South Korea has largely raised its economic forecast for this year amid expectations of record exports and a rebound in consumption as immunization levels rise.
The country’s gross domestic product is expected to grow 4.2 percent this year, a percentage point higher than the previous projection at the end of last year, the finance ministry said in its semi-annual political outlook. Inflation is likely to reach 1.8%, the ministry said, up from its earlier expectations of 1.1%.
The government’s forecast is more optimistic than the central bank’s, as expected spending from an upcoming supplementary budget has been reflected. The ministry is forecasting an increase of 250,000 jobs this year, while the Bank of Korea sees just over half.
The economy has already surpassed its pre-pandemic size earlier this year, as exports surged as part of a reopening of major economies and fueled investment in the country. Yet the government has taken note of the growth trajectory – or average growth rates over several years – which remain lower than those observed before the pandemic, and wishes to maintain fiscal stimulus measures.
The government expects shipments to jump 18.5% this year to an annual record of $ 607.5 billion. The pace of gains will slow after peaking in the current quarter. Consumption will also recover, but will lag behind pre-pandemic levels with a gain of 2.8% as international travel remains limited.
The economy would benefit from a new boost if another supplementary budget being prepared by the government was approved. Finance Minister Hong Nam-ki said last week it would likely exceed 30 billion won ($ 26.5 billion), marking one of the biggest stimulus packages since the start of the pandemic.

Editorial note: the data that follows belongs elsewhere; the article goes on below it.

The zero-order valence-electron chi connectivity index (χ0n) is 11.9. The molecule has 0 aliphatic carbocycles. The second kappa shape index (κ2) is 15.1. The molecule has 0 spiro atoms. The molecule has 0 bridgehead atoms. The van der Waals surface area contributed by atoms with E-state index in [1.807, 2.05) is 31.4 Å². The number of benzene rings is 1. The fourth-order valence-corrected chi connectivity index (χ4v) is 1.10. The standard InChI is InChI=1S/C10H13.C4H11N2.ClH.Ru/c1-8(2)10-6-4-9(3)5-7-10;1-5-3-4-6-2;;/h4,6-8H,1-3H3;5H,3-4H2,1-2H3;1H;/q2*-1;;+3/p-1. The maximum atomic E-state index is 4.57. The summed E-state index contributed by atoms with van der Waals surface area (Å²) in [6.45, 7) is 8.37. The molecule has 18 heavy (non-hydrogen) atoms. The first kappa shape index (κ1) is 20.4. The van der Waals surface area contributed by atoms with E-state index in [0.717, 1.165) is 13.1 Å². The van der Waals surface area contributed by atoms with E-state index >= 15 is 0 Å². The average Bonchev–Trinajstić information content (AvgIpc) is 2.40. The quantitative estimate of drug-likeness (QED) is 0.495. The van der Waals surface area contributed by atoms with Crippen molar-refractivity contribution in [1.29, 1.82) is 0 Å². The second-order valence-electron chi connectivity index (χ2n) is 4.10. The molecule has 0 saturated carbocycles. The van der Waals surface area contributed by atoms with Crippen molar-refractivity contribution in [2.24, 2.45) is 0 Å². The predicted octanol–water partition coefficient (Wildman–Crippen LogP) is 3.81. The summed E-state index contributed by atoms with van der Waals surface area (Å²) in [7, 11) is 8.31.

The proposal will be submitted to parliament in early July.
The government aims to use the additional funds to facilitate a recovery in consumption, including issuing various coupons and offering cash back on credit card spending.
It also plans to create more than 150,000 jobs and expand employment benefits to tourism and other service sectors that are still struggling.
“The government will try to ensure that the consumption capacity accumulated during the pandemic is released to the sectors that have suffered the most from the virus,” Deputy Finance Minister Lee Eog-weon said in a briefing.
President Moon Jae-in has called for expansionary budget spending until next year to ensure that the benefits of an economic recovery are fairly distributed. Growth and inflation are expected to slow to 3% and 1.4%, respectively, in 2022, the ministry said.
That would bring the average growth rate for 2020-2022 to 2.1%, lower than 2.8% in 2017-2019, the statement said.
The ministry said monetary policy should remain accommodative while paying more attention to financial stability, in line with the central bank’s latest position.
The Bank of Korea has sent strong signals that it will start raising rates this year, citing growing risks of asset bubbles due to the easing of the pandemic era. On June 24, Gov. Lee Ju-yeol said a few hikes would still leave an accommodative policy, and additional budget spending may provide coverage for those who would be most vulnerable at higher rates.